- The Federal Reserve will oversee Fannie Mae and Freddie Mac
- $15 billion in tax cuts and tax credits for first time home buyers
- $800 increase to the limits set on national debt
There are other issues with the program, one of which is that the tax payers will be the ones paying for Fannie and Freddie bail out. This is just wrong in my opinion. I don't think they should be bail out at all or by any means.
Here is another quote from the article and I include it because it cannot be said better:
Conservative Republicans were vehemently opposed to the bill, particularly
the help for Fannie Mae and Freddie Mac. Critics charge the companies enjoy
lavish profits in good times and wield their outsized political clout to resist
regulation while depending on the government to bail them out should they
Sen. Jim DeMint, R-S.C., delayed the final vote because Democrats refused
to allow him a vote on a proposal to ban the companies from lobbying or making
political donations to lawmakers.
"We can't have the people who are supposed to watch over these
organizations getting money from these organizations," DeMint said. "At least if
we're going to ask the American taxpayer to be on the hook for billions,
possibly trillions of dollars, let's stop this."
You should really read entire the article. I have the Foreclosure Rescue Program in pdf format if you would like a copy of it. Just send an email to email@example.com and I'll send you the file.
Wednesday, July 23, 2008
I found and article posted on Telegraph.co.uk that totally pissed me off. Sorry for being so blunt but there really is no other way to to express how I felt. It was an article in cartoon format that attempts to explain the mortgage crisis in layman's terms.
This cartoon actually explains it very well except for the first entries blaming Mortgage Brokers for making Bad loans to people that didn't qualify. This is so incredibly wrong, false, untrue, and a total misconception of how mortgage brokers operate.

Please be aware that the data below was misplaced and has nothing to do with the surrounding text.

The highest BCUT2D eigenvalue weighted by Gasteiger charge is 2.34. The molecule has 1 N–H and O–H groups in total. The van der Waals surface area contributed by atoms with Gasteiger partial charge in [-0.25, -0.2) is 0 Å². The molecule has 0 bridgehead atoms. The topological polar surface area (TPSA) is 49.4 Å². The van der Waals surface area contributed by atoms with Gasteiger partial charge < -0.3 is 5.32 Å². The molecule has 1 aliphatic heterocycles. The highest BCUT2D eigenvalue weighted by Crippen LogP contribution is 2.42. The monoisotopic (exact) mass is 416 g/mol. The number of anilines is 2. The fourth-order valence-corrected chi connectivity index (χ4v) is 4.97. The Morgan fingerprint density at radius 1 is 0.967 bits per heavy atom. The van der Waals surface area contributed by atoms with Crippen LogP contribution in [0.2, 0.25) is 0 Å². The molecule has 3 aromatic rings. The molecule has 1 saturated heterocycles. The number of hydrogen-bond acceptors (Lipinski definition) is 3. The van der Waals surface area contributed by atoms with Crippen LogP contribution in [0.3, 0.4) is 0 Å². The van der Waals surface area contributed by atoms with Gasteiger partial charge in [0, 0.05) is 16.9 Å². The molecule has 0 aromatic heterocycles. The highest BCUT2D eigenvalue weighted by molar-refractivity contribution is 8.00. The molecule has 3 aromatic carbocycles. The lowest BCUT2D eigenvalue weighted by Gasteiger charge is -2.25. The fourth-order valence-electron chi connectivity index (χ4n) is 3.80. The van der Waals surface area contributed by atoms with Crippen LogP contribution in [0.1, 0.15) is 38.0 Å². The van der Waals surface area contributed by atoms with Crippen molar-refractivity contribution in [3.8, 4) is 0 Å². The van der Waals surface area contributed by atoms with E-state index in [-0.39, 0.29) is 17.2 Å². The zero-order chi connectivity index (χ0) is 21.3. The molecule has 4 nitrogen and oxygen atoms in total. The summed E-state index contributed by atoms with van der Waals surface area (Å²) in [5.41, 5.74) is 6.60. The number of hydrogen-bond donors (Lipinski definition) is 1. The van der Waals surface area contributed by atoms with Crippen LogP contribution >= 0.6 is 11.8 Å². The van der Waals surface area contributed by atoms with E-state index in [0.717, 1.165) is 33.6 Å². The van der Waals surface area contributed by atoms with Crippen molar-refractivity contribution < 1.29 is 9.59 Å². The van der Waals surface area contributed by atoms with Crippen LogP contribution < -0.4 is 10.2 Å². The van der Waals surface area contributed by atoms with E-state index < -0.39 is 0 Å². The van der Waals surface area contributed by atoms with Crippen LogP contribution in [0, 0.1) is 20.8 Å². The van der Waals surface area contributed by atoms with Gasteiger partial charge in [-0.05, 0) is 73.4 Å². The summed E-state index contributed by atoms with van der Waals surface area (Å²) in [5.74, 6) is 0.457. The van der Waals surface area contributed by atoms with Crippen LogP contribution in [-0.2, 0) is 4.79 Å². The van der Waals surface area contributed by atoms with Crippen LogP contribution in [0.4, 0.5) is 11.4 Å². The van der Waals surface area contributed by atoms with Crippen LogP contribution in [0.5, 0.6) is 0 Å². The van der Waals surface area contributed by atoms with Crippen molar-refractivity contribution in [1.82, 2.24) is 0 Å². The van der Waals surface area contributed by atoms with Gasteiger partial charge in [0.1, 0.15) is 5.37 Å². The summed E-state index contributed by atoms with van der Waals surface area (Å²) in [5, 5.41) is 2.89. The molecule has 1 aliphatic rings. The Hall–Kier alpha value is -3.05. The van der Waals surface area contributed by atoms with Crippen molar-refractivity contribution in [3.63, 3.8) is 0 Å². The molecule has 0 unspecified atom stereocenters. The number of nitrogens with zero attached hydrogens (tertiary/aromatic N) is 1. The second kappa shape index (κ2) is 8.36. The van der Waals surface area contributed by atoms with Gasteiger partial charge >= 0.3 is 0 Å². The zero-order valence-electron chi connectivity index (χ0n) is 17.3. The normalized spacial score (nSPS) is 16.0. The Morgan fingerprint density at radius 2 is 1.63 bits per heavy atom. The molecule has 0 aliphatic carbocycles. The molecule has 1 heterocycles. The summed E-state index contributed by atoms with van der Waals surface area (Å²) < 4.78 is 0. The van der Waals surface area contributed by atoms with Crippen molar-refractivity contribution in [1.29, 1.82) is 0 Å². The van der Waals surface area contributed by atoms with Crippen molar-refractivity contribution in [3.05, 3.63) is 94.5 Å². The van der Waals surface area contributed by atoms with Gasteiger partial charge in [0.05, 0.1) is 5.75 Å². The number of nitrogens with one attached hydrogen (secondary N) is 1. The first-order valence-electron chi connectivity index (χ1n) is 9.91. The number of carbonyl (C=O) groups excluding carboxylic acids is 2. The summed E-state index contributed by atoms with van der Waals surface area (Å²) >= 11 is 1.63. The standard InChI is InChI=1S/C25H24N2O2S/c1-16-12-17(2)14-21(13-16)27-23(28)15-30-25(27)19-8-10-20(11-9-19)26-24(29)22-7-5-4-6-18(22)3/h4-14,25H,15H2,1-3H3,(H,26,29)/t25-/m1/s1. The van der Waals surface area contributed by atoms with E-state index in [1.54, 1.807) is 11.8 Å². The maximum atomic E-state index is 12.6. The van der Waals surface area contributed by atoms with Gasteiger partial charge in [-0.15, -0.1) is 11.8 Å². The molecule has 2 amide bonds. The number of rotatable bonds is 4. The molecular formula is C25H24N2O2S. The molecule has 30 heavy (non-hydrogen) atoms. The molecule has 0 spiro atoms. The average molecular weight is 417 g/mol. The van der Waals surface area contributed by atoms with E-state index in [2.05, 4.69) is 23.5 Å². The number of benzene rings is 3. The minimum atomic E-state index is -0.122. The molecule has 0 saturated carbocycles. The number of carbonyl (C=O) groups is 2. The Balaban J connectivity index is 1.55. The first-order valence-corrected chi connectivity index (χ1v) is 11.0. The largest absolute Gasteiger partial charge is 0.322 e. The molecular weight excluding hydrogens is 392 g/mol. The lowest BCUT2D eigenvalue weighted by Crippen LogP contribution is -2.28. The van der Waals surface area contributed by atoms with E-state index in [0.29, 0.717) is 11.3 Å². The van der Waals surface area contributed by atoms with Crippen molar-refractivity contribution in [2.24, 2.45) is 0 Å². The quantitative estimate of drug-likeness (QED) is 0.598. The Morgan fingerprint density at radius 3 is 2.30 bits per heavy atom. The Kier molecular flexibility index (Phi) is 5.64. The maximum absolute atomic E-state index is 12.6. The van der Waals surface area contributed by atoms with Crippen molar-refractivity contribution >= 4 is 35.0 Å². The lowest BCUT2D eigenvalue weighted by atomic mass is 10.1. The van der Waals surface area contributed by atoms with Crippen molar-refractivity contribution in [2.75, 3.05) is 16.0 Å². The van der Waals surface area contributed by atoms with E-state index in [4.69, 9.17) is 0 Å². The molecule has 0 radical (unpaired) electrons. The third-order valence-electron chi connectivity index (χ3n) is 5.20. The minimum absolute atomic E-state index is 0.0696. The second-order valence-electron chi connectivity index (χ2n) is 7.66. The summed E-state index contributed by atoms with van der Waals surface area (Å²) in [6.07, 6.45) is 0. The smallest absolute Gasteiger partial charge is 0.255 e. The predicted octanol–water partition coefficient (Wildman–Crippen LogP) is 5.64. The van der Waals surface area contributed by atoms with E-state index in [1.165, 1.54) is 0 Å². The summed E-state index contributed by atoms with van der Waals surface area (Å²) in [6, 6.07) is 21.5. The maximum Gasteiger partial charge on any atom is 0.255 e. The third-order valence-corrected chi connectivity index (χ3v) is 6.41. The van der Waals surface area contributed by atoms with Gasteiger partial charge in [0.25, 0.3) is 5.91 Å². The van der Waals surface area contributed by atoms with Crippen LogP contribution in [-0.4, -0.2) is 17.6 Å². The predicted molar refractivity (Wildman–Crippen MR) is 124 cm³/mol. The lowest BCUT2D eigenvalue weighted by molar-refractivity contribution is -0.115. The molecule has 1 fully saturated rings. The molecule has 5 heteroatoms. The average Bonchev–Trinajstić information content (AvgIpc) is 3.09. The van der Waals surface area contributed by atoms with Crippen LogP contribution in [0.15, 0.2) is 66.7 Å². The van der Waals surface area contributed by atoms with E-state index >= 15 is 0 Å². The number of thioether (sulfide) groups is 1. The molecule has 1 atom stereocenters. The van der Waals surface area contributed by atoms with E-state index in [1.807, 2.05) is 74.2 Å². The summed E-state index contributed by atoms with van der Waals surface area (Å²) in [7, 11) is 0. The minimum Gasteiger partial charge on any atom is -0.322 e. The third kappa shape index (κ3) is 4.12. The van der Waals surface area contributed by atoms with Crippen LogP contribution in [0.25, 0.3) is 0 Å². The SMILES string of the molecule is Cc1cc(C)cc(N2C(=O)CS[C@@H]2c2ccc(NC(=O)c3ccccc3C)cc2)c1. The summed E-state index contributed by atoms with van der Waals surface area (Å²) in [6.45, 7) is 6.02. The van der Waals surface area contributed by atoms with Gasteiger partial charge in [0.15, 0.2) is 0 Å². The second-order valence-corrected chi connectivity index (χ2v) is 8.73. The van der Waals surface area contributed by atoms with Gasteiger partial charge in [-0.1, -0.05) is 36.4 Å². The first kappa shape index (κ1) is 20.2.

The captions labeled "Mortgage Brokers" should have been labeled "Subprime Lenders, lenders, or Fannie Mae and Freddie Mac"! Let it be know to all ... that mortgage brokers do not determine or set underwriting guidelines or loan qualification requirements. The guidelines or qualification requirements or lack there of are set by the lender or investor!!
The Mortgage Broker is obligated and required to follow those rules and they do not have an option to deviate from them!! HELLO ... !! In today's market crisis the independent mortgage broker is as much a victim as the consumer.
Yes, a few dirt bag Brokers, lenders, and investors may have committed fraud, which is falsifying documents and misrepresenting products, but that is not what this cartoon is about. Fraud is found in every industry that involves man. Fraud is not what created the mortgage crisis.
In all fairness I might add that perhaps the author of this article is not familiar with the role of a mortgage broker in the united states.
So, take a look to see a good explanation of the credit crisis. Just remember it's not the mortgage broker, it's the lenders. The Credit Crisis Explained in Black and White.
Saturday, July 19, 2008
I received the following question from an underwriter. I do not know what mortgage lender she works for nor do I want to know.
I did not respond to her question for several reasons, the main one being I do not give legal advice. However, I do have an opinion and perhaps this is a good place to put it. Here is the question:
What, if any, are the ramifications to the Lender if the Lender requires the